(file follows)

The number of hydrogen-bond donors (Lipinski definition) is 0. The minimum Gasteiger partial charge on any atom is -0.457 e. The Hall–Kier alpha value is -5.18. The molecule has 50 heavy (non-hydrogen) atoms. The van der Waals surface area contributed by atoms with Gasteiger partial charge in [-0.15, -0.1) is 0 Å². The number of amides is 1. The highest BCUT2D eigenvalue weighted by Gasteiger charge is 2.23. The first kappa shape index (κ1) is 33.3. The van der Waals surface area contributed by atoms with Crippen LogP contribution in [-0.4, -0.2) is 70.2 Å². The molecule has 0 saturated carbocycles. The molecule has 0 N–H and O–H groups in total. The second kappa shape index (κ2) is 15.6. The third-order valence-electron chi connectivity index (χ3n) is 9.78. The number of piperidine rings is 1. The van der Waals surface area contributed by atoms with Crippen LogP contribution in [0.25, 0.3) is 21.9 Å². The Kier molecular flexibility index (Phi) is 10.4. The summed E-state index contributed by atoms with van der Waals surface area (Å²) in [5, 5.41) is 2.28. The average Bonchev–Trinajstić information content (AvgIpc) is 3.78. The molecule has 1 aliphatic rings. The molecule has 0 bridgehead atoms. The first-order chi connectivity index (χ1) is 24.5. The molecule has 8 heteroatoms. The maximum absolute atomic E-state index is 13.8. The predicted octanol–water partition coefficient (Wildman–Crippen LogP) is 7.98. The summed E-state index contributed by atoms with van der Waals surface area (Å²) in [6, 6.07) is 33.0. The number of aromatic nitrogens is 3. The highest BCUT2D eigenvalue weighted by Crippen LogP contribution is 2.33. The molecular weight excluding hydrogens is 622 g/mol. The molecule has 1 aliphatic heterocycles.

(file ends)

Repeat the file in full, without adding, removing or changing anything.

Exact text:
The number of hydrogen-bond donors (Lipinski definition) is 0. The minimum Gasteiger partial charge on any atom is -0.457 e. The Hall–Kier alpha value is -5.18. The molecule has 50 heavy (non-hydrogen) atoms. The van der Waals surface area contributed by atoms with Gasteiger partial charge in [-0.15, -0.1) is 0 Å². The number of amides is 1. The highest BCUT2D eigenvalue weighted by Gasteiger charge is 2.23. The first kappa shape index (κ1) is 33.3. The van der Waals surface area contributed by atoms with Crippen LogP contribution in [-0.4, -0.2) is 70.2 Å². The molecule has 0 saturated carbocycles. The molecule has 0 N–H and O–H groups in total. The second kappa shape index (κ2) is 15.6. The third-order valence-electron chi connectivity index (χ3n) is 9.78. The number of piperidine rings is 1. The van der Waals surface area contributed by atoms with Crippen LogP contribution in [0.25, 0.3) is 21.9 Å². The Kier molecular flexibility index (Phi) is 10.4. The summed E-state index contributed by atoms with van der Waals surface area (Å²) in [5, 5.41) is 2.28. The average Bonchev–Trinajstić information content (AvgIpc) is 3.78. The molecule has 1 aliphatic rings. The molecule has 0 bridgehead atoms. The first-order chi connectivity index (χ1) is 24.5. The molecule has 8 heteroatoms. The maximum absolute atomic E-state index is 13.8. The predicted octanol–water partition coefficient (Wildman–Crippen LogP) is 7.98. The summed E-state index contributed by atoms with van der Waals surface area (Å²) in [6, 6.07) is 33.0. The number of aromatic nitrogens is 3. The highest BCUT2D eigenvalue weighted by Crippen LogP contribution is 2.33. The molecular weight excluding hydrogens is 622 g/mol. The molecule has 1 aliphatic heterocycles.